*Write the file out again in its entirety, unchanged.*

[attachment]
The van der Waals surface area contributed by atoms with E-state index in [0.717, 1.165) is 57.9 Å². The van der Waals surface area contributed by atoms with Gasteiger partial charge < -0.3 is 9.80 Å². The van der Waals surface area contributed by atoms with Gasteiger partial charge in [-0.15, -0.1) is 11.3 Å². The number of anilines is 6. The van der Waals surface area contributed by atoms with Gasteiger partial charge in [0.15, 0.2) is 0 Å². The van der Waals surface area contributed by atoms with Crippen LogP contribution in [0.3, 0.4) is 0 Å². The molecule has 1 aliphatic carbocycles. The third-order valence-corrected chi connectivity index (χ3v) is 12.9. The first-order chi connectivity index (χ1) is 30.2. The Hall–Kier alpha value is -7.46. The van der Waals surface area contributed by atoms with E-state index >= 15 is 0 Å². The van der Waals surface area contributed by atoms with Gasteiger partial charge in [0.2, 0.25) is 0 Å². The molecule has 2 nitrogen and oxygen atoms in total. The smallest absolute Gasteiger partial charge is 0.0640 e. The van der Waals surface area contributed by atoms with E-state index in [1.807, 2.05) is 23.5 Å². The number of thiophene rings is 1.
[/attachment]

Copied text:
The van der Waals surface area contributed by atoms with E-state index in [0.717, 1.165) is 57.9 Å². The van der Waals surface area contributed by atoms with Gasteiger partial charge < -0.3 is 9.80 Å². The van der Waals surface area contributed by atoms with Gasteiger partial charge in [-0.15, -0.1) is 11.3 Å². The number of anilines is 6. The van der Waals surface area contributed by atoms with Gasteiger partial charge in [0.15, 0.2) is 0 Å². The van der Waals surface area contributed by atoms with Crippen LogP contribution in [0.3, 0.4) is 0 Å². The molecule has 1 aliphatic carbocycles. The third-order valence-corrected chi connectivity index (χ3v) is 12.9. The first-order chi connectivity index (χ1) is 30.2. The Hall–Kier alpha value is -7.46. The van der Waals surface area contributed by atoms with E-state index >= 15 is 0 Å². The van der Waals surface area contributed by atoms with Gasteiger partial charge in [0.2, 0.25) is 0 Å². The molecule has 2 nitrogen and oxygen atoms in total. The smallest absolute Gasteiger partial charge is 0.0640 e. The van der Waals surface area contributed by atoms with E-state index in [1.807, 2.05) is 23.5 Å². The number of thiophene rings is 1.